American Bridge Company did an extensive rehabilitation of the center truss in 2001, although it became clear the span would not be able to serve the usefulness of a heavy mainline any longer.
In 2007, a new high bridge would be built to bypass the old one, which had become way too spindly for the railroads liking, and more than one train had fallen off.
The new bridge consists of 26 deck girder spans, and precast concrete approaches on either side.
Today, the bridge sits dormant downstream of its successor. It is listed on the National Register of Historic Places. In an emergency, the old bridge could become active again within hours, and still is maintained and holds tracks on the deck.

As stated in a Report of the Historic American Engineering Record:
"The Boone Viaduct has an approximately 300' long, 60' deep deck channel span composed of two deck Pratt trusses with the panels divided into five sub-divided panels by means of sub-verticals which support the middles of the top-chord sections.
There are four lines of plate girders, two under each track, of a uniform depth of 7'. Beginning on the east end there are two 75' plate-girder spans on a rocker bent; then six 45' plate girder spans, alternating with six 75' plate-girder spans. The 45' plate-girder spans carried on and form the tops of towers consisting of four columns each, rigidly braced together on all sides. The 75' plate-girders span the opening between consecutive towers.
This bridge is one of the last projects of noted bridge engineer George Morison, who died two years after the structure was built. The bridge was the longest and heaviest viaduct of its time, and may be the longest extant double-track railroad viaduct in the world. It is listed in the National Register of Historic Places.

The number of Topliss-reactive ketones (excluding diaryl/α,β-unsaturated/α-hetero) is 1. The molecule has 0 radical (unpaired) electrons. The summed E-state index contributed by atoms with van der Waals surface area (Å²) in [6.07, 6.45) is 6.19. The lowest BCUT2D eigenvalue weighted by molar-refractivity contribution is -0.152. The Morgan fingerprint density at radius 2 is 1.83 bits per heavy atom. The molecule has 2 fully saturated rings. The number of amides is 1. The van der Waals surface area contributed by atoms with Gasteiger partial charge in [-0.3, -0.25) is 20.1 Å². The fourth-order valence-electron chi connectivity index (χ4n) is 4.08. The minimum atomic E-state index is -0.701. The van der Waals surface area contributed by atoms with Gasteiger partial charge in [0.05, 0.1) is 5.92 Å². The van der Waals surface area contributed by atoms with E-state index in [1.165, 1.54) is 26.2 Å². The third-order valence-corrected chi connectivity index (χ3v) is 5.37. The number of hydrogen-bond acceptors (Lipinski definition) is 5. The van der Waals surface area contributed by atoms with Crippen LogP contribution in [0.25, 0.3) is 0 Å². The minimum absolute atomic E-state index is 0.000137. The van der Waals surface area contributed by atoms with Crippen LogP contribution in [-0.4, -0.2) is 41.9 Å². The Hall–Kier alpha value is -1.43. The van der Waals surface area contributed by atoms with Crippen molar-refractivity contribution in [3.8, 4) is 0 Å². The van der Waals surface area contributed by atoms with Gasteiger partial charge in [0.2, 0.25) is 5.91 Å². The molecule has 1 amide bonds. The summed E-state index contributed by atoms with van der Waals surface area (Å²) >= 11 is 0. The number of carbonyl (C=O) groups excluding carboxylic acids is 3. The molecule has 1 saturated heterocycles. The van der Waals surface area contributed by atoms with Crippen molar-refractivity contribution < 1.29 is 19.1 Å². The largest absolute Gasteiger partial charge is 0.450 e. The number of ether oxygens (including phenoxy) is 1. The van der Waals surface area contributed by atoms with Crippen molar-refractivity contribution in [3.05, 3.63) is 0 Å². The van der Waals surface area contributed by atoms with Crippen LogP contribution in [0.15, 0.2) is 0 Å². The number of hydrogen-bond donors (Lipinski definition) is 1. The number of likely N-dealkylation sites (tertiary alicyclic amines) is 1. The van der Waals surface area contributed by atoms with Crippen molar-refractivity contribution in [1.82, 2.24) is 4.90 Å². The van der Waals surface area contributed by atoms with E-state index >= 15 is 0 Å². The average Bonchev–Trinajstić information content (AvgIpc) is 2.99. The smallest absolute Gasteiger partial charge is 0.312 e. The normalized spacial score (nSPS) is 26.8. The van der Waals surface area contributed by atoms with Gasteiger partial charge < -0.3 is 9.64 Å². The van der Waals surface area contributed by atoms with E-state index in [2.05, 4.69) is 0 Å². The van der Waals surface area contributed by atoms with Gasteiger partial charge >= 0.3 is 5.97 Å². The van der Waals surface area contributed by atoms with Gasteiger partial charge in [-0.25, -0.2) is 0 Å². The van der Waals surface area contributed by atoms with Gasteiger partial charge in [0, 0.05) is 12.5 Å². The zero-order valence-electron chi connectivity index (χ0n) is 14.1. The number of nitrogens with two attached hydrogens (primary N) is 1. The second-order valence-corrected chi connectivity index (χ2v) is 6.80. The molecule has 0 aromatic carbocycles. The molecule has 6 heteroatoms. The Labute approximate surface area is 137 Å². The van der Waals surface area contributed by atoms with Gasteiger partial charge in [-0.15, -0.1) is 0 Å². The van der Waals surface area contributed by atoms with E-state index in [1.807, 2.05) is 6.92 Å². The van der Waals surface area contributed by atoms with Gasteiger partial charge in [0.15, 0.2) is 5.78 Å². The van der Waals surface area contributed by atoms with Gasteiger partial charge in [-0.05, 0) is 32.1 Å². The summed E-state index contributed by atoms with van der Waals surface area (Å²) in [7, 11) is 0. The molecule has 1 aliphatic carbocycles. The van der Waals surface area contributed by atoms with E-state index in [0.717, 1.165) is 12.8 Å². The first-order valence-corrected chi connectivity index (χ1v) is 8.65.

This document was prepared as part of the Iowa Historic Bridges Recording Project performed during the Summer of 1995 by the Historic American Engineering Record (HAER). The project was sponsored by the Iowa Department of Transportation. (IDOT)."

The photo above is an overview from March 2013, the photo in the middle is a caisson of the bridge, and the photo below is an overview of construction operations in 1900 (C&NWHS).
For the photos below, Photos 34 Through 42 were donated by the Chicago & North Western Historical Society. 43 Through 58 are Historical American Engineering Record Photos from 1995.
The author has ranked this bridge as being nationally significant, due to the unique design and landmark status.

Des Moines River Railroad Bridges
Upstream New Kate Shelley High Bridge
Downstream Moingona Railroad Bridge

These Pictures Start at varying points in the Series
Detail Photos

Historical and Historic American Engineering Record Photos


Source Type


Build Date Chicago & North Western Railway Historical Society Archives
Contractors and Engineers Chicago & North Western Railway Historical Society Archives
Railroad Line History Source ICC Valuation Information, Compiled by Richard S. Steele